The Texas Medical Association (TMA) presented its highest physician honor to someone who didn’t even start her health care career, more than 50 years ago, as a doctor.
Josie R. Williams, MD, of Paris, Texas – who first was a registered nurse before becoming a successful Texas physician – became TMA’s 2020 Distinguished Service Award recipient during a video presentation before the TMA House of Delegates virtual meeting on Saturday.
Finances blocked her from medical school at first, though it was always her dream. “I can remember sitting in church and in grade school and writing ‘J.R. Williams, MD,’” she said.
To pay for more-attainable tuition to nursing school, she sold 40 head of the family’s cattle. More than a decade later, she would achieve her ultimate goal.
“Only in America can a penniless, bronc-riding, hay-pitchin’, cow-milkin’, young rural Oklahoma-New Mexico-Texas girl growing up in the early ’40s and ’50s have the audacity to dream a dream that one day she’d be a physician,” said Dr. Williams. “That dream did come true, and for that I’ll be eternally grateful.”
Throughout her career, the now-retired Dr. Williams was a leader in both the medical field and in TMA, including serving as president of America’s largest state medical society in 2008-09. Among the many issues she championed as TMA president, the gastroenterologist and internist worked for years on improving quality of care and patient safety. She also represented TMA and physicians in meetings with lawmakers, health care workers, and health insurance companies.
“Josie’s persistence was just unbelievable. She worked really hard to get things done,” said Doug Curran, MD, who introduced Dr. Williams for the award. “She would not give up; she kept working until she got it right. She made sure that our quality measures were absolutely perfect. She was just an amazing lady when it came to getting the job done.”
Dr. Williams often drew from her early experience as a nurse, claiming it ultimately made her a better doctor. “I was more aware of the system of medicine because of having been a nurse first,” she said. She says working as a nurse taught her to fully listen to each patient, which improved her care.
Being a nurse first also helped inform her discussions with government leaders about “scope of practice” issues, when nurses sought independent practice unbound from the auspices of a supervising physician. Until she endured the deeper rigors of medical school and residency to earn a physician’s credentials, “I didn’t know what I didn’t know,” she often said. Serving in both roles reaffirmed her belief that care teams should draw from the expertise of all specialists (including doctors and nurses) but should be led by physicians who bear the ultimate responsibility for the patient’s well-being.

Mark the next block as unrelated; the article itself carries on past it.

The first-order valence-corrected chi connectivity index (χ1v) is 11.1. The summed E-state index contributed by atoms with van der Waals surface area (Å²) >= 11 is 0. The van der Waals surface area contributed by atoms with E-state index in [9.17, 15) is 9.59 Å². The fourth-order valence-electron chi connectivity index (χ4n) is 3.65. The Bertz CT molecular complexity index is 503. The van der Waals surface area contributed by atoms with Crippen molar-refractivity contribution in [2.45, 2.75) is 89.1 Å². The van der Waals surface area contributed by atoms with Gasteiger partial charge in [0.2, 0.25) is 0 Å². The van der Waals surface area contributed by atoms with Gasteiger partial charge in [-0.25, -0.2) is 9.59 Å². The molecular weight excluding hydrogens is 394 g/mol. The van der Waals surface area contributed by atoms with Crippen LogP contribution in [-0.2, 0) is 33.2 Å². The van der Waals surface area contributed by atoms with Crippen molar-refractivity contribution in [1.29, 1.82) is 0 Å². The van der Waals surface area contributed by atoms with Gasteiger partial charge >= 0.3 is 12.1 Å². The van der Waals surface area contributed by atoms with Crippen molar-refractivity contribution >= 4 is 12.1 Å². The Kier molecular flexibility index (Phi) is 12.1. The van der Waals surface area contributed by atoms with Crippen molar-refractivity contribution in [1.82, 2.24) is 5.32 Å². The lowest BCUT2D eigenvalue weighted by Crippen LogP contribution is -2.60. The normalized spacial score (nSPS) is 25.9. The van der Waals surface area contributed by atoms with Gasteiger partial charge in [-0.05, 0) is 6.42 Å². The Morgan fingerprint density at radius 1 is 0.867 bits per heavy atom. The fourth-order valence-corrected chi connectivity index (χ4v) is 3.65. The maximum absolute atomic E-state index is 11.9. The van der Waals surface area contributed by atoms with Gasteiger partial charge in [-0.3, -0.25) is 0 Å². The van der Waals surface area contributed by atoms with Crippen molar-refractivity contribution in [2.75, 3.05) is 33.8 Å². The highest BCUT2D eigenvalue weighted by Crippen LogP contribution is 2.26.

Her ever-present humility also notes the flip side of her dual professions. “Sometimes I was too much nurse to be a good physician and too much physician to be a good nurse,” she joked.
Dr. Williams’ push to improve how health care delivery is assessed – ultimately leading her to become a national expert in measuring health care quality – began in the early 1980s.
“If we’re good scientists, as we should be, and if we truly are about caring for patients, then we don’t just want to know how to do it or what to do; we want to know what’s the safest, quality way that is patient-centered and the most effective way to do that,” said Dr. Williams.
She served as medical director of the Texas Health Quality Alliance from 1998 to 2001 and was a member of the National Patient Safety Foundation Board of Governors. She also served on the Board of Trustees of the American Medical Association’s (AMA’s) Physician Consortium for Performance Improvement, and on the board and several committees of The Joint Commission (formerly JCAHO) in the early 2000s, helping evaluate health care organizations to improve care quality and value.